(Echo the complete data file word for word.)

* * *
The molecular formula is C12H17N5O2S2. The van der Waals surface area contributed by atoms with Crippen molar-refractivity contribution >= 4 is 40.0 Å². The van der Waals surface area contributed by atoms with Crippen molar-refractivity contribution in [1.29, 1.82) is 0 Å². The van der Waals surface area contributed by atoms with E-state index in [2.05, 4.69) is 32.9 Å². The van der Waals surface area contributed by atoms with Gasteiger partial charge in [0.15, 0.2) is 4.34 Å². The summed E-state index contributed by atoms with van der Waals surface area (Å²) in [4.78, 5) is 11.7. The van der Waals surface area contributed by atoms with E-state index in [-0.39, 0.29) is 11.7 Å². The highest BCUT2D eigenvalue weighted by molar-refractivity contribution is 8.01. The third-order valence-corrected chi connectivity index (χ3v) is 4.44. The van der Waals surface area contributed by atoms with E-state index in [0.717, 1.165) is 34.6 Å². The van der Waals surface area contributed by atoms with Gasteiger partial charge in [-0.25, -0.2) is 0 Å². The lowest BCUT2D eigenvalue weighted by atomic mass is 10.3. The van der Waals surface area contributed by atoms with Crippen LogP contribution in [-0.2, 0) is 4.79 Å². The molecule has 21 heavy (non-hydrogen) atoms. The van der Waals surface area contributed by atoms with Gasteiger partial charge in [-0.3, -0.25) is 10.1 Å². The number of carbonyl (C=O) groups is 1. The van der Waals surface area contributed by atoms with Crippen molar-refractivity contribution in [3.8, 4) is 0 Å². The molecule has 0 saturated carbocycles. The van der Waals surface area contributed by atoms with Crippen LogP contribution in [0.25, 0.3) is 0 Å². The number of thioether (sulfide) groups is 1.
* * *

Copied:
The molecular formula is C12H17N5O2S2. The van der Waals surface area contributed by atoms with Crippen molar-refractivity contribution >= 4 is 40.0 Å². The van der Waals surface area contributed by atoms with Crippen molar-refractivity contribution in [1.29, 1.82) is 0 Å². The van der Waals surface area contributed by atoms with E-state index in [2.05, 4.69) is 32.9 Å². The van der Waals surface area contributed by atoms with Gasteiger partial charge in [0.15, 0.2) is 4.34 Å². The summed E-state index contributed by atoms with van der Waals surface area (Å²) in [4.78, 5) is 11.7. The van der Waals surface area contributed by atoms with E-state index in [-0.39, 0.29) is 11.7 Å². The highest BCUT2D eigenvalue weighted by molar-refractivity contribution is 8.01. The third-order valence-corrected chi connectivity index (χ3v) is 4.44. The van der Waals surface area contributed by atoms with E-state index in [0.717, 1.165) is 34.6 Å². The van der Waals surface area contributed by atoms with Gasteiger partial charge in [-0.25, -0.2) is 0 Å². The lowest BCUT2D eigenvalue weighted by atomic mass is 10.3. The van der Waals surface area contributed by atoms with Crippen LogP contribution in [-0.2, 0) is 4.79 Å². The molecule has 21 heavy (non-hydrogen) atoms. The van der Waals surface area contributed by atoms with Gasteiger partial charge in [-0.3, -0.25) is 10.1 Å². The number of carbonyl (C=O) groups is 1. The van der Waals surface area contributed by atoms with Crippen molar-refractivity contribution in [3.8, 4) is 0 Å². The molecule has 0 saturated carbocycles. The van der Waals surface area contributed by atoms with Crippen LogP contribution in [0.25, 0.3) is 0 Å². The number of thioether (sulfide) groups is 1.